Abandonment and Responsibility
Now, it is true that parents allow children to experience the consequences of their actions, but there are appropriate limits to parental discipline. Any parent, however, who allowed her or his child to experience physical danger or emotional trauma as a form of punishment would be indictable for neglect. Surely, God exhibits greater patience and morality than we human parents do. Yet, we often attribute actions to God that we would condemn if performed by human parents. Accordingly, we need to find a theologically sound way of affirming that our actions make a difference, for good or ill, and shape the form of God's presence in our lives. We need a vision of God that affirms both divine dependability and love and human responsibility. God does not and will not abandon us, but rather works within the limitations created by human freedom.
I believe that our actions can, to some degree, either open or close the door to the blessings God intends for us. God is always moving through our lives, seeking wholeness and beauty and inviting us to be partners in Shalom and justice. God never abandons us -- and, in fact, may be more active seeking our salvation when we go astray. Our wholeness and the wholeness of creation are interconnected in such a way that God will not leave us, lose us, or cease to seek our salvation.
Yet, our actions limit the possibilities God can present to us at any given time. Grace abounds and God never gives up on creatures or creation; but in the call and response of life, God must adapt to our behaviors. The philosopher Alfred North Whitehead once noted that God's vision for each moment of experience is the "best for that impasse" and that sometimes the best may not seem very good, depending on our environmental context and our previous choices. Still, even when we stray from God's vision for us and our communities, God does not abandon us, but presents us with possibilities appropriate to our decisions and context. Turning back to God opens us to a greater influx of divine possibility and energy.
The passage from Hebrews continues the roll call of the faithful, highlighted in last week's lectionary. This passage contains both theological nuggets and problems for the preacher and will require a bit of explanation, if it is read in its entirety. Preachers have the option of reading just Hebrews 12:1-2, if they wish to simplify the passage and avoid the violent language of Hebrews 11. The passage begins with words reminiscent of the hymn, "Faith of our Fathers" or "Faith of our Parents, living still." We are part of a community of faith, beginning at the dawn of human history, and moving through the Hebraic peoples. With God alone as their hope, our parents fought the good fight, faced danger, and received God's blessing. Some, however, were martyrs, who faced death, physical punishment, and imprisonment. There is no "cheap grace" (Bonhoeffer) in this passage: faithfulness may require suffering and death, but God will reward those who run the race in faith. Even when death is unavoidable due to persecution or physical illness, God is faithful in presenting healing possibilities. God is in the business of salvation and healing, not abandonment!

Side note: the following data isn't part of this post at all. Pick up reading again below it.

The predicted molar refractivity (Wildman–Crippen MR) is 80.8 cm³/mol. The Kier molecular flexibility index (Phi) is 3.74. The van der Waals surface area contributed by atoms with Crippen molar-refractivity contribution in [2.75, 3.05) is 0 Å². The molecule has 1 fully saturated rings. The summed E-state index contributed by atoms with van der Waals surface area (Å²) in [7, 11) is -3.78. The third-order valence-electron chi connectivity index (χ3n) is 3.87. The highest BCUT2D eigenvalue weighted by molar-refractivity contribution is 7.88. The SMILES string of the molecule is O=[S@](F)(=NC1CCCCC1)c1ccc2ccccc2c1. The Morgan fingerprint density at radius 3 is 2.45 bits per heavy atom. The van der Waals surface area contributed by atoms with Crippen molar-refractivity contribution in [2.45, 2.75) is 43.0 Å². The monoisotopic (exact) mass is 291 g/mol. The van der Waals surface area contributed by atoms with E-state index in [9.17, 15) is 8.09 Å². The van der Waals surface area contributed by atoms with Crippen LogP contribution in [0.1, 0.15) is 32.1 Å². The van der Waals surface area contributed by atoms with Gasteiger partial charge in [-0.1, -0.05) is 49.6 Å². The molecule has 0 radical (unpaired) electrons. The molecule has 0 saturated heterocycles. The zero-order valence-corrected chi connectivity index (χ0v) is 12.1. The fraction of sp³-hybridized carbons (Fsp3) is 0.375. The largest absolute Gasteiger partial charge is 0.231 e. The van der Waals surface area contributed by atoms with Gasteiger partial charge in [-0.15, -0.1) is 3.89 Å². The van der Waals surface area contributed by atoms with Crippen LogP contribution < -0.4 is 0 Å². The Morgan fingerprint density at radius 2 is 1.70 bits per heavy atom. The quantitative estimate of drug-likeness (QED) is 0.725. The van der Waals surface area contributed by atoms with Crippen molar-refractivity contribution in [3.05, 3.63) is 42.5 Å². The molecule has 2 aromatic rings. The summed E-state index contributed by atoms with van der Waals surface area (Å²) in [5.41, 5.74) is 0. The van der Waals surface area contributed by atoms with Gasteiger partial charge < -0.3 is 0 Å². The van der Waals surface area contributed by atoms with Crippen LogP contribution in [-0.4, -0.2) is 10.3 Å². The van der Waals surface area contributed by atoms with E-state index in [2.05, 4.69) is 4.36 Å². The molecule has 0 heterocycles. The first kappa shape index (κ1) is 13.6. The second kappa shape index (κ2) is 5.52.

We are part of the great spiritual adventure that inspired our parents in the faith. A cloud of witnesses surrounds and supports us, and challenges us by their faithfulness to look to Jesus as we run our race. Looking to Jesus, focusing on his example and witness, keeps us on the path, opens us to new divine possibilities, and awakens us to divine power in the midst of conflict. Our blessedness is not accidental, but comes from our participation in God's grace revealed in Jesus. By looking to Jesus, we open the door for God to make us Christ-like in all the seasons of life. We can be blessed even when circumstances appear to conspire against our well-being, for God never gives up!
The gospel reading asserts that faithfulness can be the source of conflict as well as comfort. God challenges every status quo. As Whitehead notes, the inflexible conservative, holding on to what is past and denying future possibilities, is going against the movements of the universe. The gospel passage does not deny the gifts of tradition, but places them in the wider perspective of God's movements toward Shalom, wholeness, healing, and justice.
"The present time" calls us to be vigilant. Faithfulness to God challenges us to seek new possibilities to respond to the novelties of our time, personally and communally. The preacher may choose to ask the congregation to explore the "signs of the times" as evidenced in the daily news as well as the spiritual lives of people today. With the late Marvin Gaye, the preacher is challenged to ask, "What's goin' on?" in our lives and world? Toward what behaviors do today's "signs" -- global climate change, economic instability, widespread unemployment, immigration -- call us. In the religious landscape, toward what approaches do the growing number of unchurched people and spiritual seekers call us?
How we respond to the signs of the times will lead to growth or stagnation. The times in which we live ask us to challenge our own particular status quos in light of God's vision of the future. We maintain our vineyard as Christ's disciples by our attentiveness and faithfulness to God's invitations emerging through the particular challenges of our lives. Looking toward Jesus' way of life and way of prophetic humility, we find wholeness and energy to be God's partners in personal and global healing and transformation.
Bruce Epperly is a theologian, spiritual guide, pastor, and author of twenty one books, including Process Theology: A Guide for the Perplexed, Holy Adventure: 41 Days of Audacious Living, and The Center is Everywhere: Celtic Spirituality for the Postmodern Age. He may be reached at email@example.com for lectures, workshops, and retreats.